It's a rare Saturday night when I'm not getting anxious about the sermon I haven't written yet. I don't have to write one this weekend, so here I am ... writing.
Mostly I'm just avoiding packing. I hate packing. I always bring the wrong things: too many useless t-shirts and not enough sweaters. Sneakers when I need boots and never enough socks.
A couple of weeks ago Coco and I stayed at my friend, Lauren's house for the weekend while she and her family were at a wedding in Maine. We took care of the chickens and the horses and the dog and cats. While I was there I grew attached to her daughter, Hannah's, white fleece jacket. It fit perfectly and it was worn-in really well and nice and dirty. That kind of been used outside and for good reason dirty. I told Lauren to tell Hannah I would buy the jacket from her when she was tired of it. No one ever gets tired of a perfect Patagonia jacket, though. Still, a few weeks later I couldn't stop dreaming of that coat. Pathetic, I know.
So I sent Hannah a text ... when you're done with that jacket, I'd love to buy it from you.
It's yours, she wrote back. Just like that, Hannah gave me something of hers that I was coveting. Though I give things away all the time, I am still feeling a sense of awe and wonder about this.
I haven't taken it off since. In fact, I slept in it several nights recently. Partly because it's getting cold here in Vermont and partly because I can feel Hannah's love when I wear it. It feels really good.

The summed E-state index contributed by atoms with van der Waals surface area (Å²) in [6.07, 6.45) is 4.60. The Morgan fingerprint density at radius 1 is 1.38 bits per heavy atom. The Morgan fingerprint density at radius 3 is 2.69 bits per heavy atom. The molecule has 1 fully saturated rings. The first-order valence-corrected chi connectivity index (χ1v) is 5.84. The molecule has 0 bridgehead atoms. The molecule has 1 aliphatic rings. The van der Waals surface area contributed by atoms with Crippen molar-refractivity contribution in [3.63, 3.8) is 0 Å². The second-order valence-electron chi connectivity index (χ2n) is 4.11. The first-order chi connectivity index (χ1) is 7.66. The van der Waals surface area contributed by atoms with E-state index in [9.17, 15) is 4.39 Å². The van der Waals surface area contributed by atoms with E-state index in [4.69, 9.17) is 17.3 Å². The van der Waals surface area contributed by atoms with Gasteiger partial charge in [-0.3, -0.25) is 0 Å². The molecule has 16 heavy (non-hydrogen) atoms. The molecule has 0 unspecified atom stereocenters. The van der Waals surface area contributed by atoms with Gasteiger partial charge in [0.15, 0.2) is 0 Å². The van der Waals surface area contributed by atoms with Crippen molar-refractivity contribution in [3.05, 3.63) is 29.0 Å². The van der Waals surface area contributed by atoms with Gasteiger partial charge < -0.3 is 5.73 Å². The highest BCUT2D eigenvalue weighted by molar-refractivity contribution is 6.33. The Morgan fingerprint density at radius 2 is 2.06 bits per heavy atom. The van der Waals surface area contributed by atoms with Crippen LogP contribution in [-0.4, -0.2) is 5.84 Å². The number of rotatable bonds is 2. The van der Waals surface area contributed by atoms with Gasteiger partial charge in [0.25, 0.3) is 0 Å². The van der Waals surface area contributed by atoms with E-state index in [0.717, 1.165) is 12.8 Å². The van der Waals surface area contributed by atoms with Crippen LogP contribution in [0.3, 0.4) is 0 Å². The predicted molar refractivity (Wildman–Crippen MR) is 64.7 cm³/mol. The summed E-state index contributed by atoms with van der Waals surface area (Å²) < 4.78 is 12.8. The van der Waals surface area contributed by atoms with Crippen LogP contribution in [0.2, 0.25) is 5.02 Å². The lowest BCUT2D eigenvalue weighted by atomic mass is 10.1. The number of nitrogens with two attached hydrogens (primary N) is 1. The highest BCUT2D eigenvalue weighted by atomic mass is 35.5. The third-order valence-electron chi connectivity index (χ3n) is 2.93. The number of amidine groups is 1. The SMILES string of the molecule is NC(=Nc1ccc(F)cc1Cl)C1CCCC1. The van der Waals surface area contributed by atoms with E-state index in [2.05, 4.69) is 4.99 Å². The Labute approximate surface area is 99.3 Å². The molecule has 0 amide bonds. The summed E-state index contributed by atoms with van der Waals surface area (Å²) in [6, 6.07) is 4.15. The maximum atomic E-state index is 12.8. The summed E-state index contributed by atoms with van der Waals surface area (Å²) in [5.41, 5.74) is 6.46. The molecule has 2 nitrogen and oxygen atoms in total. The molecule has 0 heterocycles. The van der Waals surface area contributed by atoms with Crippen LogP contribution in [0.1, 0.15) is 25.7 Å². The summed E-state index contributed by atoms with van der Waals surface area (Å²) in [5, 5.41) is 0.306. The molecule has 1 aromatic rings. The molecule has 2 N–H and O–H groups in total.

The year is coming to a close; I can feel it winding down. The holiday funnel is about to kick in ... food and travel and everyone in the family, gifts, more food, snow, final exams, decorations, fatigue, delight. And then, just like that ... another year put to bed. 2018.
I can still remember, with uncharacteristic clarity, the day I sat in the auditorium for my junior high school orientation. "Welcome to the Class of 1983," the speaker said from the podium. There were gasps. At the time 1983 seemed so ... futuristic. So weird. Now the only weird part about it is that it was 34 years ago.
Honestly, I didn't see that coming, the 34 years.
I didn't see a lot of things coming. Preaching, a third kid, all of the suffering, how hard it is to love. How at home I am in the company of the dying and the sick and the lonely.
Here is the thing I love about getting older, though: everything gets more fascinating with each passing year. Everything is more Wow, all the time. Who are you? What is that? How do you do that? How does this work? What does that feel like? It's like kindergarten all over again, every day.
There is something about the circles of life. There really is. I got a funny and unexpected message yesterday from someone asking me if I might be interested in revisiting a position I had many years ago. It was a pleasant surprise and it made me think a lot about second chances. Does everything in life have meaning and purpose? Is timing as big a deal as we like to think it is? Why do we meet the people we meet when we meet them? Why is life sometimes the desert and sometimes a tsunami? The mystery burrows deeper each year.
When I write a sermon I have a mug full of sharpened pencils and lined notepaper. I write until the pencil becomes dull, then I put it down and take a sharpened one. It takes about 12 pencils to write a sermon. My pencils are here beside my laptop looking a little forlorn tonight.
Hannah is a generous one. Joy is, too. She is taking my place at the pulpit tomorrow morning. The pencils will stay put, the coat will go with me to the west to see the boys and the trees and the snow. We'll come back in a week or so and start the whole thing over again. And some will be sick and some will die; there is a wedding in early December, a class I have to take in New York. We will raise the tree at church and eat together afterwards. We will hug and sing and pray. What will the new year bring? I don't know. Maybe 24-pencil sermons. Maybe 6-pencil sermons! I have no idea, which is good. In fact, it's great. Amen.